Subject: News/Ethiopia: Ethiopian NGO Fights Child Prostitution
From: Melanie Orhant (firstname.lastname@example.org)
Date: Wed Jun 14 2000 - 13:19:38 EDT
Ethiopian NGO Fights Child Prostitution
OTC 4/7/00 2:12 AM
Addis Ababa, Ethiopia (PANA) (Panafrican News Agency, April 6, 2000) - The
commercial exploitation of children in Ethiopia mainly involves them in the
sex trade such as prostitution, according to the director of a local NGO
working in support of disadvantaged children in Addis Ababa from such
abuses and exploitation.
"Children are not only sexually abused, but there is also a profit
arising from the transaction where the child is considered a sexual and
commercial object," Fassil Wolde- Mariam, director of Forum On Street
Children in Ethiopia, told PANA.
The Forum is an umbrella organisation fighting against the worst forms
of child labour in the country, Fassil said.
He said child prostitution and sexual exploitation in Ethiopia, as in
other African and Third World countries, are rooted in extreme poverty. As
a market element is involved in the supply and demand of child sex, Fassil
pointed out that there are factors that aggravate the supply.
Among these, he cited the economic condition in rural areas where
poverty is much more rampant, rural to urban migration, early marriages
that end up in divorce, loose social values in extended families in care
and support of children, and family disintegration due to the rapid spread
of HIV/AIDS and other problems.
Fassil's agency was among 81 organisations that set up in September 1999
the NGO with the objective of fighting the worst forms of child abuse - the
commercial sexual exploitation of children and youths in the country.
The Forum last week held its second meeting in Addis Ababa, devoted to
the exchange of experience among 50 organisations that participated,
representing local and international NGOs under the auspices of the
International Labour Organisation and UNICEF.
During the Forum's day-long meeting on 30 March, it was agreed to
strengthen the forum's steering committee, which co-ordinates the efforts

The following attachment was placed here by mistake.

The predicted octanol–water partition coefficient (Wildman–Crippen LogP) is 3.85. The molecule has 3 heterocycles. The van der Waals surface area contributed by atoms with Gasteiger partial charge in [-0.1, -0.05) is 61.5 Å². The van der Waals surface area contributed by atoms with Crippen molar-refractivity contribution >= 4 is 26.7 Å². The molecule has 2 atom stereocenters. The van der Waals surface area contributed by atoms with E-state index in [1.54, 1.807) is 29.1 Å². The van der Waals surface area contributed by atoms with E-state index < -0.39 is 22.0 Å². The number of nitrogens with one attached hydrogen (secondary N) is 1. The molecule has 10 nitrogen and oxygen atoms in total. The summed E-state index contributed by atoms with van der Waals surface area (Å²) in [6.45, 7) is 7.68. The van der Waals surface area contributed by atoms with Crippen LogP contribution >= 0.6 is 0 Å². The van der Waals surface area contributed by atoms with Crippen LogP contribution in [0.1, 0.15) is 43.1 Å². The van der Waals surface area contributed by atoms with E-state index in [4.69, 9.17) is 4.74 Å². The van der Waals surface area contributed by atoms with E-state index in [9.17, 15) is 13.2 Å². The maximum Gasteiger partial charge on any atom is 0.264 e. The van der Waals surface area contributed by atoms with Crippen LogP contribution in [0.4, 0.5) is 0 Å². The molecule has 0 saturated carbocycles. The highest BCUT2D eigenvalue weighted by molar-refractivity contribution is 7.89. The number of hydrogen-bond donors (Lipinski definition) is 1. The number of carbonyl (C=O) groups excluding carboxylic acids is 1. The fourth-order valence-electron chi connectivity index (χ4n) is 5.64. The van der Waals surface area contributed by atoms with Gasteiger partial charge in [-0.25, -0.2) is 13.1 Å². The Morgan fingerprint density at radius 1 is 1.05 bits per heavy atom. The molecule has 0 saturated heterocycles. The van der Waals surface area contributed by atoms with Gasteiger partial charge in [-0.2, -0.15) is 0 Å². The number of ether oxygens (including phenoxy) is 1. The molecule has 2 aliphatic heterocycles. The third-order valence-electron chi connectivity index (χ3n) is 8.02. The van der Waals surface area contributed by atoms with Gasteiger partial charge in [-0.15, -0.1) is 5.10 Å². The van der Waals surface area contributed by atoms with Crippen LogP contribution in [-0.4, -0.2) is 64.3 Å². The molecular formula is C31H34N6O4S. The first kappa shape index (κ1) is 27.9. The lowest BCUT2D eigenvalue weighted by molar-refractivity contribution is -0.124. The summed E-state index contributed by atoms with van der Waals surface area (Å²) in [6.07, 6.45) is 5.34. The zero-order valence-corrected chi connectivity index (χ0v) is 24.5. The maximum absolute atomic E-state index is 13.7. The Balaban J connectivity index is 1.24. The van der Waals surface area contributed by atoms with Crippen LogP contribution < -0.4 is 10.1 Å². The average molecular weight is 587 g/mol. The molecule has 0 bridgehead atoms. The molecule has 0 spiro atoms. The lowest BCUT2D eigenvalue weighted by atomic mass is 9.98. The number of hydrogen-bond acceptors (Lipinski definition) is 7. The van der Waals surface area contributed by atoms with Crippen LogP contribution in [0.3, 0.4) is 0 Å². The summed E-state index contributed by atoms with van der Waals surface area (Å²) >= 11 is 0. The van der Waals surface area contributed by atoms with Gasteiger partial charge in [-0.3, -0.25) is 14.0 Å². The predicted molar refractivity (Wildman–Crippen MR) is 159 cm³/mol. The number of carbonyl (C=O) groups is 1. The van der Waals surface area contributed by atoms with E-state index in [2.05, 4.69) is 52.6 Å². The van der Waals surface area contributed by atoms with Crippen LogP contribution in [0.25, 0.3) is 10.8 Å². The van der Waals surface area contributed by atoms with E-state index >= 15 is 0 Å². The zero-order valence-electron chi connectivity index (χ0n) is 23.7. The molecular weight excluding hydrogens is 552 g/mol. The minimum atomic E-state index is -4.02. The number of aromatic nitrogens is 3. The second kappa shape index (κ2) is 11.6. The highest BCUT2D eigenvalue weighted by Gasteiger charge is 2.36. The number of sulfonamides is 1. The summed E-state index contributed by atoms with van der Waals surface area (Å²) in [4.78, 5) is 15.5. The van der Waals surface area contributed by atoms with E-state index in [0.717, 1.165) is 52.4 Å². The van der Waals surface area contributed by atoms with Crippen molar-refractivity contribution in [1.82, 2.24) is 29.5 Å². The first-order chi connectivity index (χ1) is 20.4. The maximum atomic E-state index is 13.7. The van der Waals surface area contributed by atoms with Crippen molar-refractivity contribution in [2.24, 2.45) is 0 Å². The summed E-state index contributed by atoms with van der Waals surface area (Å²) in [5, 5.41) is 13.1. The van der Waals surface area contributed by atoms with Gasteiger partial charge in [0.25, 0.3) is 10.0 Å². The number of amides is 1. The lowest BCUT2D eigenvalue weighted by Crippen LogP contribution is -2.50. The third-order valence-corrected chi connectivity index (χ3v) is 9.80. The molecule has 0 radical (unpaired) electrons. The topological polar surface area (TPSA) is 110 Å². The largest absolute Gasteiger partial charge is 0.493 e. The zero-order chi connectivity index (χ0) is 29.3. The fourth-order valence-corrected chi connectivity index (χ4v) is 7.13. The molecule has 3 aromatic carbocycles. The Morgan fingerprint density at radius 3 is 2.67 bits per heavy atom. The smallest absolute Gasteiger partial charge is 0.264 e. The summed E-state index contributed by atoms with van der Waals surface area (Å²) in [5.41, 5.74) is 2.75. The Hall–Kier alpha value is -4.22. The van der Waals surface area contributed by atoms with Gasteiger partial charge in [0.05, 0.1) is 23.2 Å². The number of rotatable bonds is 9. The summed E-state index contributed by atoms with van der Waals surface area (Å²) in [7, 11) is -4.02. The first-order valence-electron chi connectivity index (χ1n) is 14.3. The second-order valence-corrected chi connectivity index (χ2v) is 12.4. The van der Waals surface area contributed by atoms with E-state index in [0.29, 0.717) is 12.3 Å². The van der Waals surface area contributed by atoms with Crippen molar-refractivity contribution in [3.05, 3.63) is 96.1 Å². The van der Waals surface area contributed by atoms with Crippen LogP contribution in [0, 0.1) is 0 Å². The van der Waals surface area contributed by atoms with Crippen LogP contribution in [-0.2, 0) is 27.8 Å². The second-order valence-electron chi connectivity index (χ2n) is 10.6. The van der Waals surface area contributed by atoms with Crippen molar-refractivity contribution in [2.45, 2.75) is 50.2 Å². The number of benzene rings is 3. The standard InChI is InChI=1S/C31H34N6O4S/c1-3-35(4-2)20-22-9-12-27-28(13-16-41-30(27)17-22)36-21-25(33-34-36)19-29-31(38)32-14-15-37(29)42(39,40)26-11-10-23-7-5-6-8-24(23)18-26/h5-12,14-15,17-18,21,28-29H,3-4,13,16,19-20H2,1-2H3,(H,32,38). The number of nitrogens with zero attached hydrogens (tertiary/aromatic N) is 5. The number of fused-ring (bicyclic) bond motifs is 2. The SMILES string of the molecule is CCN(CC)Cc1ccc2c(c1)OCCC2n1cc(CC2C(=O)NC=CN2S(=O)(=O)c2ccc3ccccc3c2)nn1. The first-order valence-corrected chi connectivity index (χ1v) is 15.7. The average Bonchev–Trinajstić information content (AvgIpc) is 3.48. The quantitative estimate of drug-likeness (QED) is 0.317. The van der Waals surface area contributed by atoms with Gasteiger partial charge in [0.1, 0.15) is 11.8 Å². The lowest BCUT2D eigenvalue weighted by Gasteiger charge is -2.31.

of member organisations for efficient utilisation of resources and greater
effectiveness to meet the needs of street children in Ethiopia.
Fassil stated that problems of child prostitution in Ethiopia are
further aggravated by the negative attitude the general public and
different sectors of society have towards these children.
In this regard, he said the areas of concern of his agency range from
advocacy, civic education through public awareness to pilot and model
children support projects and a child resources development centre,
"entailing research, training and documentation for networking."
He explained what his agency has been doing since its establishment in
1991 by a group of 12 like-minded young Ethiopian professional
psychologists, sociologists and social workers.
"We were all concerned about the problems of the ever- increasing number
of street children in Addis Ababa," he said.
Fassil, 39, is a sociologist. He was working with Save The Children-USA
in Ethiopia when he decided to join in late 1995 the Forum which he helped
to found, as a full-time executive director.
The Forum at present runs two projects on preventive and support
programmes for sexually abused and exploited children in Addis Ababa.
These are intended to enable the children to defend themselves "from
abuses and health risks through information and counselling on HIV/AIDS and
help them develop risk education behaviour," he said.
A Drop-In Centre, which was opened four years ago, caters for 100 child
prostitutes by providing them daily services such as counselling, informal
education and preventive and curative health services.
"They are allowed to remain at this day-care centre until they show
behavioural change from their child- prostitution predicament," he said.
The other is a "safe-home" programme which was opened a year ago. It is
a boarding facility that protects the child-prostitute from physical and
sexual abuse at night and provides her with a conducive environment for a
chance to change her life-style and become self-supportive.
"Here the children are provided with counselling services, skills
training and some stipend to prepare their own food," Fassil said. "Once
they complete training, our organisation finds them placements to enable
them to become gainfully employed."
Fassil declined to give figures on the number of street children in
Ethiopia, nor the numbers of those involved in commercial sex work.
"It is not the numbers that matter but what local and international NGOs
and others concerned can do to help as many children as they can from their
The Forum is part of a world-wide effort to End Child Prostitution,
Child Pornography And Trafficking (ECPAT). The first international assembly
of ECPAT was held in September 1999 in Bangkok, Thailand.
Fassil was appointed at this assembly as member of ECPAT representing
Africa in his capacity as director of Forum.
By Ghion Hagos
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